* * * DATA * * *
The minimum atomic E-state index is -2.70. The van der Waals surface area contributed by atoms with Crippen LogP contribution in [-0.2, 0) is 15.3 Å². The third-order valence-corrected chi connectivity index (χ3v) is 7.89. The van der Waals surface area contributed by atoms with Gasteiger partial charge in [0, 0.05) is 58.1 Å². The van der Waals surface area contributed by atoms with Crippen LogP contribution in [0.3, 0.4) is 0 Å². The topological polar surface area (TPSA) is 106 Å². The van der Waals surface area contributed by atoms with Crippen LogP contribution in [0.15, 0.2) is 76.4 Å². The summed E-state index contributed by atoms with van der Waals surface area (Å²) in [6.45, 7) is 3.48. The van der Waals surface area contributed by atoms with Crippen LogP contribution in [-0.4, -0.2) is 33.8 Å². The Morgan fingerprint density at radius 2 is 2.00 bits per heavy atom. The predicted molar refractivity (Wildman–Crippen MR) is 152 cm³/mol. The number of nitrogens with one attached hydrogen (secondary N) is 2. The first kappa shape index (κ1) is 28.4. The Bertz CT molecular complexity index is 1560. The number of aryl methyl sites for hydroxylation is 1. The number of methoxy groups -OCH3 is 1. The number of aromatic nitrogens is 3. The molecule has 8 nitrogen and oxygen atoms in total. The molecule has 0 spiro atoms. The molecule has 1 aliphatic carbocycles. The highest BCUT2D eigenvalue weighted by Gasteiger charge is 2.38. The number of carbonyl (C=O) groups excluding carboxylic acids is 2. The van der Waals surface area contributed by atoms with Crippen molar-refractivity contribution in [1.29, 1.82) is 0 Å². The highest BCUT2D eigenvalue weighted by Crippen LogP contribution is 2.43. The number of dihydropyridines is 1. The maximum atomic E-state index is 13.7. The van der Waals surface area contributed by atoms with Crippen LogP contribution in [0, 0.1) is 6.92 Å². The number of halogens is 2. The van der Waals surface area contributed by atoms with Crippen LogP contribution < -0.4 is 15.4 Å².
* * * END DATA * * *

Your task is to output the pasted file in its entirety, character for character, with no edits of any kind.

The minimum atomic E-state index is -2.70. The van der Waals surface area contributed by atoms with Crippen LogP contribution in [-0.2, 0) is 15.3 Å². The third-order valence-corrected chi connectivity index (χ3v) is 7.89. The van der Waals surface area contributed by atoms with Gasteiger partial charge in [0, 0.05) is 58.1 Å². The van der Waals surface area contributed by atoms with Crippen LogP contribution in [0.3, 0.4) is 0 Å². The topological polar surface area (TPSA) is 106 Å². The van der Waals surface area contributed by atoms with Crippen LogP contribution in [0.15, 0.2) is 76.4 Å². The summed E-state index contributed by atoms with van der Waals surface area (Å²) in [6.45, 7) is 3.48. The van der Waals surface area contributed by atoms with Crippen LogP contribution in [-0.4, -0.2) is 33.8 Å². The Morgan fingerprint density at radius 2 is 2.00 bits per heavy atom. The predicted molar refractivity (Wildman–Crippen MR) is 152 cm³/mol. The number of nitrogens with one attached hydrogen (secondary N) is 2. The first kappa shape index (κ1) is 28.4. The Bertz CT molecular complexity index is 1560. The number of aryl methyl sites for hydroxylation is 1. The number of methoxy groups -OCH3 is 1. The number of aromatic nitrogens is 3. The molecule has 8 nitrogen and oxygen atoms in total. The molecule has 0 spiro atoms. The molecule has 1 aliphatic carbocycles. The highest BCUT2D eigenvalue weighted by Gasteiger charge is 2.38. The number of carbonyl (C=O) groups excluding carboxylic acids is 2. The van der Waals surface area contributed by atoms with Crippen molar-refractivity contribution in [1.29, 1.82) is 0 Å². The highest BCUT2D eigenvalue weighted by Crippen LogP contribution is 2.43. The number of dihydropyridines is 1. The maximum atomic E-state index is 13.7. The van der Waals surface area contributed by atoms with Crippen LogP contribution in [0, 0.1) is 6.92 Å². The number of halogens is 2. The van der Waals surface area contributed by atoms with Crippen LogP contribution < -0.4 is 15.4 Å².